Can one of you Kerry supporters show me where President Bush avoided the war by going into the guard? He joined the Guard in 68 when he was 22 years old. The draft didn't kick in until 1968. It could be argued he would have been drafted, but I believe they went for 18 year old males first and then went for the older guys. In 1964 when he was 18 the war wasn't a big deal. President Johnson, a democrat I believe, escalated the war while W was in college. By 68 the war was very unpopular and he could have enlisted then but decided to serve in the guard. I think you detractors are being very flipant about his service.posted by: mike on 08.18.04 at 10:16 AM [permalink]
George W Bush and Vision? I'll give him credit for a sort of Vision in Iraq. Too bad Iraq ranked way down the list of countries that posed a security threat to the U.S. Can somebody explain Bush's vaunted vision in regards to North Korea or Iran or Pakistan or Israel/Palestine or Saudi Arabia? It seems as if he used up all his vision on Iraq.
The needed vision was simple: root out terrorism. On that front, Bush has at best kept the status quo, at worst made it much worse. Kerry will improve that simply by being elected (which looks like a sure thing) and lessening the hatred of the U.S. around the world. Let's admit the obvious, Iraq was a mistake. Saddam was a cowering fool intent on holding on to his crumbling nation and was no threat to anyone but his own people. And he was even quite good at keeping terrorists out of his country, certainly better than Pakistan, Iran, and Saudi Arabia.
And what's worse? Saying you were in the wrong country or invading the wrong country?posted by: kj on 08.18.04 at 10:16 AM [permalink]
Bush is a LIAR:
In Feb the Boston Globe reported:
"After a year in flight school, Bush spent five months learning how to fly an F-102 fighter-interceptor and then 22 months as a part-time pilot. He stopped flying in April 1972 -- 30 months before his formal commitment would normally have ended.
"Nonetheless, the biography of Bush on the US State Department's website credits him with almost six years in the F-102's cockpit -- two years on active duty flying the plane and nearly four more years of part-time service as an F-102 pilot. The websites of at least five American embassies -- those in Germany, Italy, Pakistan, Vietnam, and South Korea -- use the identical language, even though Bush spent barely two years flying the airplane."posted by: JS on 08.18.04 at 10:16 AM [permalink]
“You have no proof of the former, except vets who didn't even know Kerry at the time, and the latter is laughable. If you want to make a point, don't regurgitate Rush Limbaugh.”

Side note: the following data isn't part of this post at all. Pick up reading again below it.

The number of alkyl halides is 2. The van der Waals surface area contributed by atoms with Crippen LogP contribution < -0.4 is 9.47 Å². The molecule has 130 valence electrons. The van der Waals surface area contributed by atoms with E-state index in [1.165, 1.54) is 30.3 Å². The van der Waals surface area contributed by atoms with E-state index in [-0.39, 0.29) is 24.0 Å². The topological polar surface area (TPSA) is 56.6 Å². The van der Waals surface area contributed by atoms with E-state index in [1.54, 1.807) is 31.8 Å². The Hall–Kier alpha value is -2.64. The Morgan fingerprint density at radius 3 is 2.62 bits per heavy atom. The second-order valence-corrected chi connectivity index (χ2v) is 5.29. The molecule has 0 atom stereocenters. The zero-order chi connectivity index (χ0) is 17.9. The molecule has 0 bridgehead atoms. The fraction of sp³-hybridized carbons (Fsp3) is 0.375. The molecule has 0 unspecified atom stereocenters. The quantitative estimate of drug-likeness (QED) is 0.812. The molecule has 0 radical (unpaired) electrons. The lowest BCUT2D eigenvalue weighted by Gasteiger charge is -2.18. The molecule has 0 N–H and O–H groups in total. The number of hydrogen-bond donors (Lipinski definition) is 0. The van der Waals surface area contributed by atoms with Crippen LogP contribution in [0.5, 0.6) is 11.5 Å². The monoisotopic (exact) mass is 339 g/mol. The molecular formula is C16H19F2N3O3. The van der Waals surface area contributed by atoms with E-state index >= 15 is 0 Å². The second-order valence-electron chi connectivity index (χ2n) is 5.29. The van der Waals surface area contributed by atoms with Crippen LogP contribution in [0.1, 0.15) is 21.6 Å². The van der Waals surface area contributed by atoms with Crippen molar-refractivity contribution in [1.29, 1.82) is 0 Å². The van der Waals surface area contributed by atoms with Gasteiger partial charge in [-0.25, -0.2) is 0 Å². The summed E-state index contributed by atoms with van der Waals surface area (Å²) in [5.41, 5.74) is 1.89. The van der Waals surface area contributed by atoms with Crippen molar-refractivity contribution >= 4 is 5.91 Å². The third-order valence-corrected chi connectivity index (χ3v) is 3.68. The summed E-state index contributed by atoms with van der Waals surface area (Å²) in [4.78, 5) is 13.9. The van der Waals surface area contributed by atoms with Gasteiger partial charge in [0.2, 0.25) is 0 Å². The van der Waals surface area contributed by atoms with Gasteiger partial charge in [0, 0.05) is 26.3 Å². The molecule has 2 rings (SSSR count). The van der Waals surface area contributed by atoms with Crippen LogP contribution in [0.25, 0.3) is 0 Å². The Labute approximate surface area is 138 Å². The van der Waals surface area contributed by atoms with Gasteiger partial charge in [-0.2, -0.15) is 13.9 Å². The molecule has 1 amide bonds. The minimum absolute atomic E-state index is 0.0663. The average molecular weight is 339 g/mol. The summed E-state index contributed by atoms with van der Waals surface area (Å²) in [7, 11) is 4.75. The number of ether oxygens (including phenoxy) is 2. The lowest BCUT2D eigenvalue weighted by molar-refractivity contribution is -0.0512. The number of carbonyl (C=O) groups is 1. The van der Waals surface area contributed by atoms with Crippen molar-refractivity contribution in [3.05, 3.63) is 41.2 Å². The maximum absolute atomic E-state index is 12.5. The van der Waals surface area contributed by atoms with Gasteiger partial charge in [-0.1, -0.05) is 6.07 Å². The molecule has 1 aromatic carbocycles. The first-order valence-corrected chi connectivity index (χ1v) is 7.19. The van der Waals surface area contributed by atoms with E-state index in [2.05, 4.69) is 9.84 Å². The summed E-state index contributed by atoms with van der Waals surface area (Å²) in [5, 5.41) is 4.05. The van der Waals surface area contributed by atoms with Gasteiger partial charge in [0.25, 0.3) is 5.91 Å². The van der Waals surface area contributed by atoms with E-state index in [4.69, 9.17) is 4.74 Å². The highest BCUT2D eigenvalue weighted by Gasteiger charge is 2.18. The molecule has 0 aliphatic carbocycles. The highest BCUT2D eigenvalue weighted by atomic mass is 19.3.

“David - it's a little telling that all you can go on about is this made-up Cambodia thing”
Excuse me, but John Kerry’s own campaign admits that the senator lied. The game is over. Here is Robert Pollock’s article in the WSJ:
“Last Wednesday Kerry spokesman Michael Meehan sent me a statement saying that "During John Kerry's service in Vietnam, many times he was on or near the Cambodian border and on one occasion crossed into Cambodia. . . . On December 24, 1968 Lieutenant John Kerry and his crew were on patrol in the watery borders between Vietnam and Cambodia deep in enemy territory." I asked for clarification as to whether the "one occasion" was Christmas Eve 1968. "No," was the reply.”posted by: David Thomson on 08.18.04 at 10:16 AM [permalink]
"And why won't he sign hte 180 to open up his records to the public, so the public can verify his claims? In one move, he could silence and discredit his detractors. But he won't do it, despite the fact that Bush did so with HIS records... at Democrat insistance.
Kinda makes you wonder what Kerry's hiding, doesn't it?"
Umm... I just read through all the comments, and I can't say much about knowing the coverage in the US (I'm in Canada), but the understanding here and the UK, is that Bush has in fact only released portions of his records (and I believe the Associated Press is in a court case attempting to gain access to Bush's records), due to his refusal to actually finish releasing them as he had promised to Tim Russet (On Meet the Press 2-8-2004),.
Now that isn't to say any of the accusations against Bush are valid, but there simply isn't enough documentation that the Bush campaign is willing to release for anyone to determine the truth of the matter.